For most of my earn-a-living life (20+ years) I was a camerawoman and video editor.
After an unpredictable event that affected
my balance, I moved to writing, editing,
and graphic design.
In this work as a medical editor, editorial director, and grant writer for teams at Memorial Sloan Kettering, Mt. Sinai Medical Center, the New York Hall of Science, and other organizations, the deadlines were so always-pending and the stakeholders so always nervous that the basic design of the page was something we did quickly as best we could. Not many people wanted the writing to do more than get the money in. But we knew that the quality of the writing, accuracy of the data, and how it looked on the page mattered.
I always wanted the writing to do more, and part of that more—the good page—has to do with how the page looks. This includes the layout of elements, choice of photographs, color palette, typography …
For those who write for a living and often only have a little time to think about the layout and typography of a page, this site is a place to drop in and pick up a few things to think about, with resources and other people to search out. I am only the tracker to a longer road of wonderful stuff in the design world today to look at and to read.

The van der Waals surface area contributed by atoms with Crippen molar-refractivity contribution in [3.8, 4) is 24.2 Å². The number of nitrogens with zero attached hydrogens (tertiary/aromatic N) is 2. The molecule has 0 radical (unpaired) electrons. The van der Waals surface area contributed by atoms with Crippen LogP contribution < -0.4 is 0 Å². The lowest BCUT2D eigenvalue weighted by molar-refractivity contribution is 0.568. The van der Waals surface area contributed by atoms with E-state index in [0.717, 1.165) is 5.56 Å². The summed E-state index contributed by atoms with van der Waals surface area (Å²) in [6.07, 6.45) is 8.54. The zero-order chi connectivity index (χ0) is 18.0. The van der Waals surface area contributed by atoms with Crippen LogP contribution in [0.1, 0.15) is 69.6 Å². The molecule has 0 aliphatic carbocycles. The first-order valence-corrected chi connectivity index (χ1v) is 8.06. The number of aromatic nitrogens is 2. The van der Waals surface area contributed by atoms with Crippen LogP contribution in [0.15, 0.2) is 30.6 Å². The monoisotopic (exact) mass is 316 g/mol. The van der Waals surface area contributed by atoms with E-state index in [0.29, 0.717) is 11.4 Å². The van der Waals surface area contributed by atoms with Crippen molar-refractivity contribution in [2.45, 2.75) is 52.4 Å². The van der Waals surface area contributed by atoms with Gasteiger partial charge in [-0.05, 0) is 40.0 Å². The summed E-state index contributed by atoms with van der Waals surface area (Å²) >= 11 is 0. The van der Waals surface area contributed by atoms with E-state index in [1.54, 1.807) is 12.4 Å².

I started this site in 2014 after four years of teaching a workshop in basic design for medical writers at the annual conferences for the American Medical Writers Association. I started studying graphic design in the late 1990s at Parsons and School of Visual Arts and have never stopped.
About this site
What other people find beautiful
I often do not, and
what I have found beautiful,
others often do not.
There is a line from Jane Bowles’ play The Jumping Bean that resonates with me on this note: Gabriel has asked Beryl Jane to tell him what things she thinks are beautiful. When she mentions snakes, he is baffled, and she says, “You mean what beautiful things do I love that the world loves.”1Bowles, Jane. “At the Jumping Bean.” Feminine Wiles, 1976:47
So often in these articles/posts where I am presenting various graphic design principles and page layout guidelines (things from the history of what the world has found beautiful), I also include my own preferences for things off-the-beaten track of classical design practices. My favorite example is the work of Edward Fella, a contemporary master of hand-drawn typography.
Design writer Rick Poynor: “Ed Fella should take his place in the canon as a designer-artist who has fused his mastery of both disciplines to make an exceptional contribution to the development and future potential of word-based visual art.”2Ed Fella: A Life in Images